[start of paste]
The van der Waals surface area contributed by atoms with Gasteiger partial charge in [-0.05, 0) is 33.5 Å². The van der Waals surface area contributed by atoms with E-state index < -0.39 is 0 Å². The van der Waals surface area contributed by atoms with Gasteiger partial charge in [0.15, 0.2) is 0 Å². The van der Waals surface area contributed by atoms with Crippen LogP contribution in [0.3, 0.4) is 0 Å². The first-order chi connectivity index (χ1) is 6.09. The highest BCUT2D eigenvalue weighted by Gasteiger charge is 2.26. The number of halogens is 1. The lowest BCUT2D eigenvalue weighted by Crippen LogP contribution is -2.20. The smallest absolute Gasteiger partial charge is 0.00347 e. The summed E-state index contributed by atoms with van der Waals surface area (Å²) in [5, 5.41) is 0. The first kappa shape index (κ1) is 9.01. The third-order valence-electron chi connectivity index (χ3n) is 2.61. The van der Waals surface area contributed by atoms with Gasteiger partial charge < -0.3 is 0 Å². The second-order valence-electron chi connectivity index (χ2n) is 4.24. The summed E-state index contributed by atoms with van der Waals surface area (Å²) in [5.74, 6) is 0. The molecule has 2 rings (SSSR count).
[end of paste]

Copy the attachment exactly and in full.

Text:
The van der Waals surface area contributed by atoms with Gasteiger partial charge in [-0.05, 0) is 33.5 Å². The van der Waals surface area contributed by atoms with E-state index < -0.39 is 0 Å². The van der Waals surface area contributed by atoms with Gasteiger partial charge in [0.15, 0.2) is 0 Å². The van der Waals surface area contributed by atoms with Crippen LogP contribution in [0.3, 0.4) is 0 Å². The first-order chi connectivity index (χ1) is 6.09. The highest BCUT2D eigenvalue weighted by Gasteiger charge is 2.26. The number of halogens is 1. The lowest BCUT2D eigenvalue weighted by Crippen LogP contribution is -2.20. The smallest absolute Gasteiger partial charge is 0.00347 e. The summed E-state index contributed by atoms with van der Waals surface area (Å²) in [5, 5.41) is 0. The first kappa shape index (κ1) is 9.01. The third-order valence-electron chi connectivity index (χ3n) is 2.61. The van der Waals surface area contributed by atoms with Gasteiger partial charge < -0.3 is 0 Å². The second-order valence-electron chi connectivity index (χ2n) is 4.24. The summed E-state index contributed by atoms with van der Waals surface area (Å²) in [5.74, 6) is 0. The molecule has 2 rings (SSSR count).